Back when we first took a look at the NVIDIA GeForce Go 6800 we mentioned that NVIDIA was able to run their part at much higher 450/600 clock speeds (the part we tested was running at 300/300). It was much easier for OEMs to drop graphics solutions into existing designs DTR designs using the Pentium 4 and GDDR1 RAM for the video card. Using the hot Pentium 4, much of the Thermal Design Power (TDP), the limit on how much power can be dissipated as heat, is taken up by things other than the graphics core. DDR1 also runs hotter than DDR3, and thus memory clocks are also limited by the thermal restrictions.

Today, Dell is introducing their Inspirion XPS Gen 2. The DTR notebook features a 2 or 2.13GHz Pentium M and a GeForce Go 6800 Ultra with 450/550 core/memory clocks. Rather than just ship their Go 6800 at the high core speed, NVIDIA has given it the Ultra moniker to differentiate the product.

The "new" GeForce Go 6800 Ultra graphics card is exactly the same as the original Go 6800, except that we are finally seeing it at the high clock speeds NVIDIA originally promised we would see. For an explanation of the differences between NVIDIA's mobile and desktop products, please see our initial review.

Aside from simply exchanging the Pentium 4 setup for a Pentium M, Dell has also invested more time in improving its thermal solution. The result is a thinner (it's still not thin), lighter (still feels like a brick) efficiently cooled desktop-in-a-notebook. NVIDIA informed us that the TDP for the chassis is 65W. This is not something we will see anywhere but the DTR segment. Most of the large TDP is taken up by the graphics solution, as Dothan based Pentium M processors and DDR2 system memory run at comfortable temperatures. The new Inspirion XPS Gen 2 is also Alviso based.

This is a fairly significant design win for NVIDIA as Dell's previous XPS graphics solution was ATI's Mobility Radeon 9800.

The Test


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  • abakshi - Friday, February 25, 2005 - link

    A comparison is not quite possible given all the variables involved, so though the Go 6800U may be fast, we can't really say much about it versus ATI's current X800 mobile offerings until there's a test with identical specs -- the best case being a modular setup to accept either option. Reply
  • sleepeeg3 - Friday, February 25, 2005 - link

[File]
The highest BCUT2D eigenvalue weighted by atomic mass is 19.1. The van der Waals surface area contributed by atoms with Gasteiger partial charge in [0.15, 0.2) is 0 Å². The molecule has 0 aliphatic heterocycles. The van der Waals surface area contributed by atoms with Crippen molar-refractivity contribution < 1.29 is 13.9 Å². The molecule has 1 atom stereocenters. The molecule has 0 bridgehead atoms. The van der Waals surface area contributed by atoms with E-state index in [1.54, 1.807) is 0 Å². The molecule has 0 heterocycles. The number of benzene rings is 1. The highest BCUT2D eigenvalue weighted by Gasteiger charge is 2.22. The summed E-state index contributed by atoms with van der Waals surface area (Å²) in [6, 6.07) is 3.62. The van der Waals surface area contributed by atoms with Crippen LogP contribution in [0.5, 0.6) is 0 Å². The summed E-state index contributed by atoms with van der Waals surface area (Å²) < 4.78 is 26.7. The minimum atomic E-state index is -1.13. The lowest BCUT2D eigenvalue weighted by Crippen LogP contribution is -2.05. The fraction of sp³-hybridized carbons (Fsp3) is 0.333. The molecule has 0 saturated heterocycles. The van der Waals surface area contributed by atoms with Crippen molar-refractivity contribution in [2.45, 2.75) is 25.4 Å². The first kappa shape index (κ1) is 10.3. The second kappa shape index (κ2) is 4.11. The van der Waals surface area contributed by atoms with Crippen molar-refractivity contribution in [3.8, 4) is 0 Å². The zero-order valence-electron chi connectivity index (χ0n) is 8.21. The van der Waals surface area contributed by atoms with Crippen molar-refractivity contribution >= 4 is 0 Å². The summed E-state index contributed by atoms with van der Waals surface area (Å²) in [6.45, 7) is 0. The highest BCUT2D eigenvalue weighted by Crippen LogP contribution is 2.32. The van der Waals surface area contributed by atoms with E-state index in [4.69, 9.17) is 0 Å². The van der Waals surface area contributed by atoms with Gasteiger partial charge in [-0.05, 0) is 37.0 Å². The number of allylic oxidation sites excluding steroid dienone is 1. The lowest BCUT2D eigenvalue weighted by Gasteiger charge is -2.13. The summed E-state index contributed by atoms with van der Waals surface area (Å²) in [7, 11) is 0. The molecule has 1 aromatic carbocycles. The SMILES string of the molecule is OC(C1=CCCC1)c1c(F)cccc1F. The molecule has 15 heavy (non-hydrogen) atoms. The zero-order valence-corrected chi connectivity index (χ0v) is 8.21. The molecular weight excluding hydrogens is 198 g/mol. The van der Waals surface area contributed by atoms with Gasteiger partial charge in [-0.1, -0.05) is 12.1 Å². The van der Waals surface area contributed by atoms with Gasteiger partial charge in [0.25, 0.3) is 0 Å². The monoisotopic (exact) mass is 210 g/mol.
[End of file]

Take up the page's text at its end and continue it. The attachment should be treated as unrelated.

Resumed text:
Regardless of specs, that thing would still cost nearly twice as much as my top of the line SFF and you'd sacrifice on hard drive space/speeds. There's just no point to a gaming laptop *shrug*. At least those specs are finally starting getting me to look at them! Now if only the price would come down about a grand... Reply
  • timmiser - Friday, February 25, 2005 - link

    Exactly #35. I know the Ultra will be faster but I'd like to see exactly how much faster in a graph in order to make a decision if I think I should go out and buy a new DTR. Reply
  • Optimummind - Friday, February 25, 2005 - link

    timmiser, I think you need to see graphs and numbers to know that this Geforce Go 6800 Ultra will totally put the 9800 Pro Mobility on its knees. :) Reply
  • timmiser - Friday, February 25, 2005 - link

    I have to agree with #22, I am an owner of a Dell XPS system with mobiliy 9800. Until now, the 9800 (Really X800 based) is the fastest available mobile solution and it would have been nice to see some comparisons with the 9800. (Didn't AT do some benches on the 9800??)

    I still have no idea how my system compares with this new graphic option.

  • mickyb - Friday, February 25, 2005 - link

    #30 There are not too many variables to say it is fast. This test shows that it IS fast, especially for a DTR laptop.

    I think what you are trying to express is that there is not enough information to determine it is the fastest. It does not matter if the new drivers make the other cards go faster.
  • ElFenix - Friday, February 25, 2005 - link

    what part of "Creative Audigy 2NX External USB [add $100 or $3/month1] Product details" do you not understand?

    or maybe you could go here:
    and see that yes, this really is an external unit.
  • L3p3rM355i4h - Friday, February 25, 2005 - link

    #26, if you've seen the review that anandtech did on desktop use of the dothan core, you would know that it is actually pretty weak when it comes to gaming. It still uses the exectution core of the PIII, etc. Pairing it with DDR2 seems to break the bandwidth issue.

    Packing that much performance in to a >10lbs package is simply amazing. That machine pwns my A64. when I win the lottery I just might have to pick one up...
  • Da DvD - Friday, February 25, 2005 - link

    I'm sorry to say, but IMO this test is simply invalid. There are too many variables to draw any conclusion but that this thing is quite fast.

    I guess the newer nVidia drivers support the new render mode in Far Cry patch 1.3 much better than the old drivers did. That would explain the Go being faster here.
  • Hikari - Friday, February 25, 2005 - link

    #28 256MB video card.

    And lowest base memory for the notebook itself is 512.


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